In Britain, a decision to remove the pews inside a 700-year-old church in case obese couples struggle to walk down the narrow aisle has been met with outrage among parishioners.
The 32 Victorian pews have been put up for sale for $390 (£200) each as part of alterations to the inside of Grade II listed St Andrew's Church in the Dorset village of Okeford Fitzpaine.
The wooden seats, which are fastened to the floor, will be replaced with modern chairs that can be easily moved to create space when necessary.
The church authorities state this will make it easier for disabled people and wheelchair users to access the nave as well as allow the congregation to socially distance.
But they also say that getting rid of the 16 rows of pews would remove a potential "embarrassment" involving overweight brides and grooms squeezing down the aisle.
A report by the Parochial Church Council (PCC) states: "We have also had occasions at weddings where the couple have been too large to be able to walk side by side down the aisle. With chairs we would be able to widen the aisle."
But an ugly row in the picturesque village has ensued, leading to claims and counterclaims between the rector, Reverend Lydia Cook, and her parishioners.
They claim she has locked them out of the church as a result of their protests, which have included a demonstration with banners reading "Save the pews from the devil within".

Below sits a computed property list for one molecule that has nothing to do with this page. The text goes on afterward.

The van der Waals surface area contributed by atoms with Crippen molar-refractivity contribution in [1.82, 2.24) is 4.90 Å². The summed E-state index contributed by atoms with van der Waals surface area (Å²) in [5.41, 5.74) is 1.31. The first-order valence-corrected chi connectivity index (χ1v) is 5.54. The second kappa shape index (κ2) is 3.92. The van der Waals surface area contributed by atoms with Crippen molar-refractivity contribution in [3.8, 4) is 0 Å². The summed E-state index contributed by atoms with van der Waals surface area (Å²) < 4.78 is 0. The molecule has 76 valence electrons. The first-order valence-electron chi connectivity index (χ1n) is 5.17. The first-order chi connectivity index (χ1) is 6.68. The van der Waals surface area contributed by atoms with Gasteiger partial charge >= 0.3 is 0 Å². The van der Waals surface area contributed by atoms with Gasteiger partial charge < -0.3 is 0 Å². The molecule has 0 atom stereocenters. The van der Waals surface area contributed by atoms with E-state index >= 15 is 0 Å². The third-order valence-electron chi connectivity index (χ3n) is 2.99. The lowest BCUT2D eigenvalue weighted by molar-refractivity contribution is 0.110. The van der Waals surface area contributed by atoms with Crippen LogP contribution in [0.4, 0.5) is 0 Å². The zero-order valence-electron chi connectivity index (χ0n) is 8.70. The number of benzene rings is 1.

Rev Cook has reported a perceived threat of criminal damage to the building to the police.
Helen Sherwood Clinkard, a spokeswoman for the Save St Andrew's Pews group, said: "We were totally unaware about the gutting of the church and the removal of the pews until they were recently listed for sale.
"The pews are part of the history and heritage of the church. If you strip out the pews then the soul of the church is gone ... I was gobsmacked when I read some of the reasons for wanting rid of the pews.
"There have been weddings in that church for generations and to my knowledge there has never been an issue before about large people not being able to fit down the aisle.
"I am 68 and I have been to that church most of my life. I have never seen or heard of anyone trip over one of the pews before."
The decision to strip out the pews was made after a four-year legal process and consultation with villagers that was undertaken by the PCC.
Leaflets were delivered to every household in the village and a public meeting was held.
The changes were for underfloor heating to be installed and a toilet added but the objectors claim they were not aware the re-ordering meant getting rid of the pews until they read an article in the parish magazine about the "replacement of the Victorian pews with new chairs" last autumn.
In a statement the Bishop of Salisbury, the Right Reverend Nicholas Holtam, said he fully supported the changes to St Andrew's Church.
"Churches are community buildings which have to adapt to the needs of the community as those needs change.
"The changes have come after a very wide consultation and ample opportunity over a long period to comment on the proposals.
"The removal of the pews will make it easier to achieve social distancing at public worship."